Similar to yesterdays look at interesting offensive stats, now we’ll look at the pitchers. Also like yesterday, I’m not drawing real conclusions or deriving meaning, just making observation.
Beginning at the end
The big 3 at the back end of the Tigers bullpen are off to a good start. Joel Zumaya, Fernando Rodney, and Todd Jones have combined to allow one run (a solo homer allowed by Rodney) in 10 2/3 innings. Most impressive is the 13:2 strikeout to walk ratio.
Make him earn it
Remember going into the 2004 season when Wil Ledezma was pretty much handed the 5th starter spot? He struggled in spring training, and struggled more in the regular season. This year he is pretty much assured a spot in the bullpen and has struggled with 3 walks and no strike outs to go along with 6 hits and 4 runs over 5 innings. This comes after an inconsistent stint in winter league ball. Maybe he’s one of those guys that needs to be pushed.
Did you Seay that?
Probably the least mentioned guy in the bullpen-lefty battle is Bobby Seay. Seay outpitched Franklyn German to make the squad last year before being demoted to AAA. He’s off to a good start this spring allowing only 1 run (unearned) in 5 1/3 innings.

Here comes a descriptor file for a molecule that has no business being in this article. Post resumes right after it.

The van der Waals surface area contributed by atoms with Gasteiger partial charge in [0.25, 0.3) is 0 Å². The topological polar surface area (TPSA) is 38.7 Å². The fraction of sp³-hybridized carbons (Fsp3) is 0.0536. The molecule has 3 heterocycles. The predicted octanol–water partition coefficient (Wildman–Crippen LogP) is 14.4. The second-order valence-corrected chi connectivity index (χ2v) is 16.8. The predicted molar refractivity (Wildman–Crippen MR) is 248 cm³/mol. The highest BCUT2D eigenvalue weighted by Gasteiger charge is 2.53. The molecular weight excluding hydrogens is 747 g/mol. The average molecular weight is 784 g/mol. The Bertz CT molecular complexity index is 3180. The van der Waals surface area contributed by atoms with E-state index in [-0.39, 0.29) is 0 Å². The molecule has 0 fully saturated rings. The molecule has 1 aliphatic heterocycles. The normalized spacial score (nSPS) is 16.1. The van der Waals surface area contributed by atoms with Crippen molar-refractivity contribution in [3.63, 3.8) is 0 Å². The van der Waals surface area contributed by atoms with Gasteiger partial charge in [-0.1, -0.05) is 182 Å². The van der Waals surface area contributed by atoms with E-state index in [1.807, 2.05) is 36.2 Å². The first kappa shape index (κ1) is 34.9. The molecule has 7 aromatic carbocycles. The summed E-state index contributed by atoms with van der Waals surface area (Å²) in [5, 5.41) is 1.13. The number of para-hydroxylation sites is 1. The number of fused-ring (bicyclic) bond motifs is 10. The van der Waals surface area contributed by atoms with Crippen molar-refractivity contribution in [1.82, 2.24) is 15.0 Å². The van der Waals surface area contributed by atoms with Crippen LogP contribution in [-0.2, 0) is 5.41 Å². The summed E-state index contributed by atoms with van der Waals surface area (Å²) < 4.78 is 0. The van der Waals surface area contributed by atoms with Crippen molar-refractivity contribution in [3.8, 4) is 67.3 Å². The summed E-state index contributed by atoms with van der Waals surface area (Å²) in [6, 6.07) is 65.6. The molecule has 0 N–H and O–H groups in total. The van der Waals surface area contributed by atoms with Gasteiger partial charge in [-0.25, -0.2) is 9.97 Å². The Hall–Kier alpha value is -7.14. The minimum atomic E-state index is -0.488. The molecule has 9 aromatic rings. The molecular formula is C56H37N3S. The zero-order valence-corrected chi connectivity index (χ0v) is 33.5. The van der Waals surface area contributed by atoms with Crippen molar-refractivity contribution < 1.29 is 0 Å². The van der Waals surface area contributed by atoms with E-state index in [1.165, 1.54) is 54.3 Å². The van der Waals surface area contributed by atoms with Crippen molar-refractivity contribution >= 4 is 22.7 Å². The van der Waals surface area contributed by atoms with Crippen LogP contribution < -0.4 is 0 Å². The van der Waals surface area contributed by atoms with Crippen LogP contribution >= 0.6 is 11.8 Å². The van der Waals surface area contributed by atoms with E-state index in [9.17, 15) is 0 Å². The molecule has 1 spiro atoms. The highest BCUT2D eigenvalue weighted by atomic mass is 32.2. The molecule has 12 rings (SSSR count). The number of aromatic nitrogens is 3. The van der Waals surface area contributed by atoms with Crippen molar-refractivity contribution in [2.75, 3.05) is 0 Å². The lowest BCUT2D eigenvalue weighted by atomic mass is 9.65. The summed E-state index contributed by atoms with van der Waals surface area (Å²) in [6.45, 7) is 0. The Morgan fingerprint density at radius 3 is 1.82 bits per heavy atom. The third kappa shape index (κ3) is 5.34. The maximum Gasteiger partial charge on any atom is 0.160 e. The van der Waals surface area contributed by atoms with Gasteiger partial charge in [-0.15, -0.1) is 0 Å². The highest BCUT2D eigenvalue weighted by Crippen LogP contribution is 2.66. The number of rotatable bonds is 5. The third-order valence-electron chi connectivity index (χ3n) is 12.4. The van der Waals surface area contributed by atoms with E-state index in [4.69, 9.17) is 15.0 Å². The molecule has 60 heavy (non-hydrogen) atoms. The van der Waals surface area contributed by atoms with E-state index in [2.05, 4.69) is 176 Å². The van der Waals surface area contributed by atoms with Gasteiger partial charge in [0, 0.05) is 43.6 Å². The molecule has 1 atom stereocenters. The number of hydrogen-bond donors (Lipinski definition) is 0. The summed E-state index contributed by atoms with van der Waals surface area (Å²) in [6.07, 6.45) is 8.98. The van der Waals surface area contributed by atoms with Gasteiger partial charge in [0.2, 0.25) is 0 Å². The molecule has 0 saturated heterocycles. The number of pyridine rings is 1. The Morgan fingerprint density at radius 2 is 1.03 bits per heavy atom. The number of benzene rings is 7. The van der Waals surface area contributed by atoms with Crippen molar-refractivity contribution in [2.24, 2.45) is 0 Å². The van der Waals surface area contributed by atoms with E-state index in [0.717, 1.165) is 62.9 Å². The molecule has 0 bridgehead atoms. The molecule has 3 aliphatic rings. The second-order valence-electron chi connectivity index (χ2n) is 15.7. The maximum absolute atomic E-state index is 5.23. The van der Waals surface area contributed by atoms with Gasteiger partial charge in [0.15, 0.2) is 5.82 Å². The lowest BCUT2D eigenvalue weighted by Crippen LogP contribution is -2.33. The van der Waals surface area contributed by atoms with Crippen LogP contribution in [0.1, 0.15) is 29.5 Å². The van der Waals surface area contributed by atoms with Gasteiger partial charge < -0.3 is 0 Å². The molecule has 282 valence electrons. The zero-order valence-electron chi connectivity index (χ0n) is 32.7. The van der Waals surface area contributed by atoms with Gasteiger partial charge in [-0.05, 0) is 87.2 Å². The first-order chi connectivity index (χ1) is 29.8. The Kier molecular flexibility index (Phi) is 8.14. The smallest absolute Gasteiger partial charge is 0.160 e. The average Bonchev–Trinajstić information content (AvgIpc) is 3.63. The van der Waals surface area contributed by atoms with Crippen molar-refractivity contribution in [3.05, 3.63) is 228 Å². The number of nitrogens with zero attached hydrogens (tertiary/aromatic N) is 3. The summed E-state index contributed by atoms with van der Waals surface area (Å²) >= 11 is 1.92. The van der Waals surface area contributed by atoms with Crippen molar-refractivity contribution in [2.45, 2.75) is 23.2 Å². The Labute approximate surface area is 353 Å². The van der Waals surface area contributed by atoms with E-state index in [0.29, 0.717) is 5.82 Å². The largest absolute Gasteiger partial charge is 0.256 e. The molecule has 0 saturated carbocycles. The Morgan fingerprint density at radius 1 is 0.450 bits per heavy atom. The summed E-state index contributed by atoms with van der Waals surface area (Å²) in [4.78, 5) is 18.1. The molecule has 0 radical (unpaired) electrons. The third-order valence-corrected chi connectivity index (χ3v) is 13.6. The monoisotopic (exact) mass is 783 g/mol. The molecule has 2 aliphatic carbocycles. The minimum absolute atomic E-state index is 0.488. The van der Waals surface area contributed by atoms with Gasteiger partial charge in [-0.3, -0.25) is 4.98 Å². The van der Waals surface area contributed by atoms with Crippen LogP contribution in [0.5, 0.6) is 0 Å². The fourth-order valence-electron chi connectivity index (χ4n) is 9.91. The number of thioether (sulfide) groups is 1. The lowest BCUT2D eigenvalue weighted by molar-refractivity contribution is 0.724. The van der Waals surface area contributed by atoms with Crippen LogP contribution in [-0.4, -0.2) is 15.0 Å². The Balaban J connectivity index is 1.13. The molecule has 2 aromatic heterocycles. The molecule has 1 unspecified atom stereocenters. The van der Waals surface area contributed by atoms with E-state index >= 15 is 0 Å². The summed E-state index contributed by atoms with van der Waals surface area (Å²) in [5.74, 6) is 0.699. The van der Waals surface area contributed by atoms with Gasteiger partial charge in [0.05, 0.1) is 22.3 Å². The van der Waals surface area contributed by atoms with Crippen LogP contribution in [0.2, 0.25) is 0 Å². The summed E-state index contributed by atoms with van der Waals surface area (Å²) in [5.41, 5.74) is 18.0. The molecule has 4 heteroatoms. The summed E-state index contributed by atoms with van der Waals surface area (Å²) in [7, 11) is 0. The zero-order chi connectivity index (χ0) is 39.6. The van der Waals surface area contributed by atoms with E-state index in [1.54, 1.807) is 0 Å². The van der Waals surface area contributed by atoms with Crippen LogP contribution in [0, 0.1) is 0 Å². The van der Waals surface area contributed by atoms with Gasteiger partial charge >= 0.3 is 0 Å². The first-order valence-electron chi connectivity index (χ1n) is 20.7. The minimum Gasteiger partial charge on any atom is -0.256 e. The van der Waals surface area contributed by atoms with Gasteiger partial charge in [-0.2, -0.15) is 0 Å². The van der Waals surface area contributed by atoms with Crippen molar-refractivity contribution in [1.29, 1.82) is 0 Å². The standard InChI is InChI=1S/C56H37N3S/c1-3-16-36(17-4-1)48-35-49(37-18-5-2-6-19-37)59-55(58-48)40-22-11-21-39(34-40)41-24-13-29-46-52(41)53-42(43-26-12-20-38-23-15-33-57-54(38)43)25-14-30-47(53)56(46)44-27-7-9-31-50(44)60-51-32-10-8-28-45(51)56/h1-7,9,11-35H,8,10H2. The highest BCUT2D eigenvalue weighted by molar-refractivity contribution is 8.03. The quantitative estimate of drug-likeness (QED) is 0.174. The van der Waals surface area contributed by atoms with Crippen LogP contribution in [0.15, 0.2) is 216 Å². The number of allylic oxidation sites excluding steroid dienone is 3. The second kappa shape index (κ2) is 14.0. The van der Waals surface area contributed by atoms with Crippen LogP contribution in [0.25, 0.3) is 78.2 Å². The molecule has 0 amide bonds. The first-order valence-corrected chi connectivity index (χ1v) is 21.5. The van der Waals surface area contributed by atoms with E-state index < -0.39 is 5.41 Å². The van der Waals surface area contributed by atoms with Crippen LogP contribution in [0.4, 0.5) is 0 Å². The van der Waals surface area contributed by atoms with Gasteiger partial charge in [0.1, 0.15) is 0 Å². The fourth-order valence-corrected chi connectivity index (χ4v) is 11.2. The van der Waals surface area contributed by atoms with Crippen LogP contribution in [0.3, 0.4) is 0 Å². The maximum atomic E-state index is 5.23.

While Edward Campusano isn’t going to unseat Ledezma, he’s doing everything right so far. He’s allowed one hit and no runs in 5 innings with 4 strikeouts including 2 innings following a shaky Justin Verlander against a potent Red Sox offense. The only hiccup is 3 walks.
Speaking of Verlander
He’s had some good innings, and then he’s had some innings like yesterday’s first inning featuring a grand slam. He’s now allowed 9 hits and 3 walks and only 2 K’s in 5 innings. Now many will look at his stats and question whether he threw too many innings last year. This would be wrong to do. You should have already been concerned about his 2006 workload. Five innings in the first 2 weeks of spring training shouldn’t change that no matter what the results.
Nate Robertson probably has the most impressive stat line so far amongst the starters. He’s recorded 14 outs, 6 of them via the strikeout and allowed only 3 hits.
Jeremy Bonderman has been nearly as good, like Robertson allowing only 3 hits. The only difference is that 2 of them were, as Rod Allen would say, “big flies.”